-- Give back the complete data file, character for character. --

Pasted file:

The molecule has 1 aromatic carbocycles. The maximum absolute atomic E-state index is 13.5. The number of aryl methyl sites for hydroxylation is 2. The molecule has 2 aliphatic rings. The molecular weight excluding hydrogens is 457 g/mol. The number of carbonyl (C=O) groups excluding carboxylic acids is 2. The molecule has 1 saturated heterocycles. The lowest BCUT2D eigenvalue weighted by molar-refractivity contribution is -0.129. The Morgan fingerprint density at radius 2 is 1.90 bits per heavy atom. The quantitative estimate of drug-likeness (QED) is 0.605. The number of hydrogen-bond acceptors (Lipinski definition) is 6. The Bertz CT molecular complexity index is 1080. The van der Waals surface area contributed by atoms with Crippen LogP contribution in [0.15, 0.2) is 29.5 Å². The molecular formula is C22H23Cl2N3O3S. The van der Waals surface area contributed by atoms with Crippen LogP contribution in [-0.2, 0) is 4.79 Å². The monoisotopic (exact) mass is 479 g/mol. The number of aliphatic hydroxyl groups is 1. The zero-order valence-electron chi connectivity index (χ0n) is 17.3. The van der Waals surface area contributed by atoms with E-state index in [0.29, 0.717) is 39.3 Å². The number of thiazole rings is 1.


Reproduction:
The molecule has 1 aromatic carbocycles. The maximum absolute atomic E-state index is 13.5. The number of aryl methyl sites for hydroxylation is 2. The molecule has 2 aliphatic rings. The molecular weight excluding hydrogens is 457 g/mol. The number of carbonyl (C=O) groups excluding carboxylic acids is 2. The molecule has 1 saturated heterocycles. The lowest BCUT2D eigenvalue weighted by molar-refractivity contribution is -0.129. The Morgan fingerprint density at radius 2 is 1.90 bits per heavy atom. The quantitative estimate of drug-likeness (QED) is 0.605. The number of hydrogen-bond acceptors (Lipinski definition) is 6. The Bertz CT molecular complexity index is 1080. The van der Waals surface area contributed by atoms with Crippen LogP contribution in [0.15, 0.2) is 29.5 Å². The molecular formula is C22H23Cl2N3O3S. The van der Waals surface area contributed by atoms with Crippen LogP contribution in [-0.2, 0) is 4.79 Å². The monoisotopic (exact) mass is 479 g/mol. The number of aliphatic hydroxyl groups is 1. The zero-order valence-electron chi connectivity index (χ0n) is 17.3. The van der Waals surface area contributed by atoms with E-state index in [0.29, 0.717) is 39.3 Å². The number of thiazole rings is 1.